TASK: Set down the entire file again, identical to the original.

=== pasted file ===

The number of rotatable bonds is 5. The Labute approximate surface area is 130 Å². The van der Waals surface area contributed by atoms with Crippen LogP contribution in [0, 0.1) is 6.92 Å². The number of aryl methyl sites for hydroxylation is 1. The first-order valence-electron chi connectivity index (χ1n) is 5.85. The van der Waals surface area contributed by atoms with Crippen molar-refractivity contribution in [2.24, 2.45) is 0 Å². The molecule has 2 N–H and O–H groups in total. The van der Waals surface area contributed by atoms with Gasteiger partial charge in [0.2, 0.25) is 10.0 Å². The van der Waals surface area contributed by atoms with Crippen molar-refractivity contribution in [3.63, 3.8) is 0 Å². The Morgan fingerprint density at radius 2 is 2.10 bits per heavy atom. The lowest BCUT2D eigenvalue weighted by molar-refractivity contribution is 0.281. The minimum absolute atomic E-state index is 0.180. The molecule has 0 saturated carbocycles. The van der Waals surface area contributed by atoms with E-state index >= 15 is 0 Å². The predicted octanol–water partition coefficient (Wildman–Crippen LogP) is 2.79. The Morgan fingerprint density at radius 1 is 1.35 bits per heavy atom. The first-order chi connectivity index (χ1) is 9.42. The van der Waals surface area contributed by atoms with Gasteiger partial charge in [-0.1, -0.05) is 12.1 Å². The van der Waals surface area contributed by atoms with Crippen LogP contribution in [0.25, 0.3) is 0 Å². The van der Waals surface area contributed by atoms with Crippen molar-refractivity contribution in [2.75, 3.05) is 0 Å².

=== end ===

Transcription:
The number of rotatable bonds is 5. The Labute approximate surface area is 130 Å². The van der Waals surface area contributed by atoms with Crippen LogP contribution in [0, 0.1) is 6.92 Å². The number of aryl methyl sites for hydroxylation is 1. The first-order valence-electron chi connectivity index (χ1n) is 5.85. The van der Waals surface area contributed by atoms with Crippen molar-refractivity contribution in [2.24, 2.45) is 0 Å². The molecule has 2 N–H and O–H groups in total. The van der Waals surface area contributed by atoms with Gasteiger partial charge in [0.2, 0.25) is 10.0 Å². The van der Waals surface area contributed by atoms with Crippen molar-refractivity contribution in [3.63, 3.8) is 0 Å². The Morgan fingerprint density at radius 2 is 2.10 bits per heavy atom. The lowest BCUT2D eigenvalue weighted by molar-refractivity contribution is 0.281. The minimum absolute atomic E-state index is 0.180. The molecule has 0 saturated carbocycles. The van der Waals surface area contributed by atoms with E-state index >= 15 is 0 Å². The predicted octanol–water partition coefficient (Wildman–Crippen LogP) is 2.79. The Morgan fingerprint density at radius 1 is 1.35 bits per heavy atom. The first-order chi connectivity index (χ1) is 9.42. The van der Waals surface area contributed by atoms with Gasteiger partial charge in [-0.1, -0.05) is 12.1 Å². The van der Waals surface area contributed by atoms with Crippen LogP contribution in [0.25, 0.3) is 0 Å². The van der Waals surface area contributed by atoms with Crippen molar-refractivity contribution in [2.75, 3.05) is 0 Å².